George Mason University Students Use Sound Waves to Fight Fires

Two senior engineering majors at George Mason University appear to have invented and built a way to use sound waves to put out fires, reports The Washington Post.

It started as an idea for a senior research project, and after a year of trial and error and spending about $600 of their own money, they have built a somewhat portable sound generator, amplifier, power source and focusing tube that would seem to have great potential in attacking fires in a variety of situations.

Seth Robertson, 23, and Viet Tran, 28, applied for a provisional patent at the end of November, which gives them a year to do further testing on other flammable chemicals — so far they have put out only fires started with rubbing alcohol — and to continue to refine their device. Although they originally conceived of the device as a way to put out kitchen fires and, perhaps, fires in spacecraft, a local fire department already has asked them to test their bass waves on a structure fire; they think the concept could replace the toxic and messy chemicals involved in fire extinguishers.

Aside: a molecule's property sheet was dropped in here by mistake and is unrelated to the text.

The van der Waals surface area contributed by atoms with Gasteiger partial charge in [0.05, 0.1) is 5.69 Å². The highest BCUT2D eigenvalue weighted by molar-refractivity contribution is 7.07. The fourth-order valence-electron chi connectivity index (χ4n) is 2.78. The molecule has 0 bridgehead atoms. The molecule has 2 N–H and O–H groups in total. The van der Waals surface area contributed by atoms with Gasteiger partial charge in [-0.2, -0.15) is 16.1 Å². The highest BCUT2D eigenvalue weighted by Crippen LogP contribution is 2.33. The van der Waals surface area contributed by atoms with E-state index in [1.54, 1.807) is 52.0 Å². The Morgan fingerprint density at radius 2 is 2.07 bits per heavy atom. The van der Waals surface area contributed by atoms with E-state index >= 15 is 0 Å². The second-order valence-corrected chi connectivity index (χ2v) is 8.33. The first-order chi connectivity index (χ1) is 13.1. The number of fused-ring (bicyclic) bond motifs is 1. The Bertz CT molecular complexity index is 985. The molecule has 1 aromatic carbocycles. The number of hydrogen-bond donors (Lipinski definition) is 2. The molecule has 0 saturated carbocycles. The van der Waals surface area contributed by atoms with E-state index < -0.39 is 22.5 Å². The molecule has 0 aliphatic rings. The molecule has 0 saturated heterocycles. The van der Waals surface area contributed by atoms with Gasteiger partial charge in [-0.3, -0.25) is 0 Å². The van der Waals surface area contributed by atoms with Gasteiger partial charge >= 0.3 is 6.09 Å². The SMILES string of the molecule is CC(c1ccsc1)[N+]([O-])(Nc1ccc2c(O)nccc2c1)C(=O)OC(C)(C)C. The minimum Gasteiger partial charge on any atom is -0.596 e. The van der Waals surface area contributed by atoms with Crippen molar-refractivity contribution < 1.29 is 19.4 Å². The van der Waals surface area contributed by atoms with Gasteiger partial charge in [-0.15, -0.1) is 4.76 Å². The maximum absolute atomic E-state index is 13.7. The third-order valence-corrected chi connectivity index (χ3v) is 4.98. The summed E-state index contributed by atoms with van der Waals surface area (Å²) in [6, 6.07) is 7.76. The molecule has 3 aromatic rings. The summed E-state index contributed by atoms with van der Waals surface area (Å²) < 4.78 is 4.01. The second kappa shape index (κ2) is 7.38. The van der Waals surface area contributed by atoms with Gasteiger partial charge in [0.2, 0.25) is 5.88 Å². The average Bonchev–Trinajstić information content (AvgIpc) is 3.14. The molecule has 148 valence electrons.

As with all great scientific inspiration, there were plenty of naysayers, the pair said. They are electrical engineers, not chemical, and were told, “You guys don’t know what you’re talking about,” Tran said. A number of faculty members declined to serve as advisers on the project, but professor Brian Mark agreed to oversee it and not fail them if the whole thing flopped, Tran said.

Read more of the story here http://wapo.st/1xrEZlY

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